1. Some Asteroids ‘Aged Early’ by Sun, NASA Finds

    July 25, 2022 -

    Scientists from NASA’s OSIRIS-REx mission recently learned that surface regeneration happens a lot quicker on asteroids than on Earth. By analyzing rock fractures on asteroid Bennu from high-resolution images taken by the OSIRIS-REx spacecraft, the team discovered that the Sun’s heat fractures rocks on Bennu in just 10,000 to 100,000 years. This information will help scientists estimate how long it takes boulders on asteroids like Bennu to break down into smaller particles, which may either eject into space or stay on the asteroid’s surface.

    Tens of thousands of years might sound pretty slow, but “we thought surface regeneration on asteroids took a few millions of years,” said Marco Delbo, senior scientist at Université Côte d’Azur, CNRS, Observatoire de la Côte d’Azur, Laboratoire Lagrange, Nice, France, and lead author of a paper published June 2022 in Nature Geoscience. “We were surprised to learn that the aging and weathering process on asteroids happens so quickly, geologically speaking.”

    The PolyCam aboard NASA’s OSIRIS-REx spacecraft provided high-resolution, microscope-like images of asteroid Bennu’s surface. This made it possible for researchers to map more than 1,500 rock fractures. Fractures highlighted in red.Credits: NASA/Goddard/University of Arizona

    The PolyCam aboard NASA’s OSIRIS-REx spacecraft provided high-resolution, microscope-like images of asteroid Bennu’s surface. This made it possible for researchers to map more than 1,500 rock fractures. Fractures highlighted in red.
    Credits: NASA/Goddard/University of Arizona

    Although landslides, volcanoes, and earthquakes can change the surface suddenly on Earth, usually changes are gradual. Water, wind, and temperature changes slowly break down rock layers, creating new surfaces over millions of years. For example, if you were to hike into the Grand Canyon, you would see distinct rock layers; the top layers tend to be the youngest rocks, dating around 270 million years old, and the layers at the bottom of the canyon are the oldest, about 1.8 billion years old. According to the U.S. National Park Service, the Colorado River has been carving down rocks in the Grand Canyon for 5 million to 6 million years.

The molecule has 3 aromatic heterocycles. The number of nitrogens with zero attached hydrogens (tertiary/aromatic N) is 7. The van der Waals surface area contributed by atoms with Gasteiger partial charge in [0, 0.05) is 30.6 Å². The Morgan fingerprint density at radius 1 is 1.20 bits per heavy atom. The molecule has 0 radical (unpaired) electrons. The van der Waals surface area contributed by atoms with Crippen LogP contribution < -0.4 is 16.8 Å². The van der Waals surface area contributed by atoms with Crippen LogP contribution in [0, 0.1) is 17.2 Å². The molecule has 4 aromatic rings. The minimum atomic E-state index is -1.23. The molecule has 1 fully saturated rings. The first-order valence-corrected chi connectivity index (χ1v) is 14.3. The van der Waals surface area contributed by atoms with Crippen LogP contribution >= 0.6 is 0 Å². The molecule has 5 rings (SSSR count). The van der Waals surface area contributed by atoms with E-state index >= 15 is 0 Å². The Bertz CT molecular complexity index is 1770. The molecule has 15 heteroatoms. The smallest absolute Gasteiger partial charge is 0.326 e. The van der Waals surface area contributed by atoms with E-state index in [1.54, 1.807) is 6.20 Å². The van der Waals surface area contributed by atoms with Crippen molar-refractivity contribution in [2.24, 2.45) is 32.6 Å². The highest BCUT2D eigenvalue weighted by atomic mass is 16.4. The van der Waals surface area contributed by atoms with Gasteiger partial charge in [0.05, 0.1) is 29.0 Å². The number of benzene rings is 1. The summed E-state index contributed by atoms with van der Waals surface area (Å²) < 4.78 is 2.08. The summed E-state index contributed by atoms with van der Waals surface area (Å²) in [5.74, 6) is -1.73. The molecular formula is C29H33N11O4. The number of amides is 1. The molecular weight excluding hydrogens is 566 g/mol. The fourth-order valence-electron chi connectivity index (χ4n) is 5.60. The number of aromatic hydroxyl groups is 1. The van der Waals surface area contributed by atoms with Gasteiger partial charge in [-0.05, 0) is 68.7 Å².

Rapid temperature changes on Bennu create internal stress that fractures and breaks down rocks, similar to how a cold glass breaks under hot water. The Sun rises every 4.3 hours on Bennu. At the equator, daytime highs can reach almost 260F (about 127 C), and nighttime lows plummet to nearly minus 10 F (about minus 23 C).

    OSIRIS-REx scientists spotted cracks in the rocks in spacecraft images from the first surveys of the asteroid. The fractures seemed to point in the same direction, “a distinct signature that temperature shocks between the day and the night could be the cause,” said Delbo.

    Delbo and his colleagues measured the length and angles of more than 1,500 fractures in OSIRIS-REx images by hand: some shorter than a tennis racket, others longer than a tennis court. They found the fractures predominantly align in the northwest-southeast direction, indicating they were caused by the Sun, which is shown here to be the primary force changing Bennu’s landscape.

    “If landslides or impacts were moving boulders faster than the boulders were cracking, the fractures would point in random directions,” said Delbo.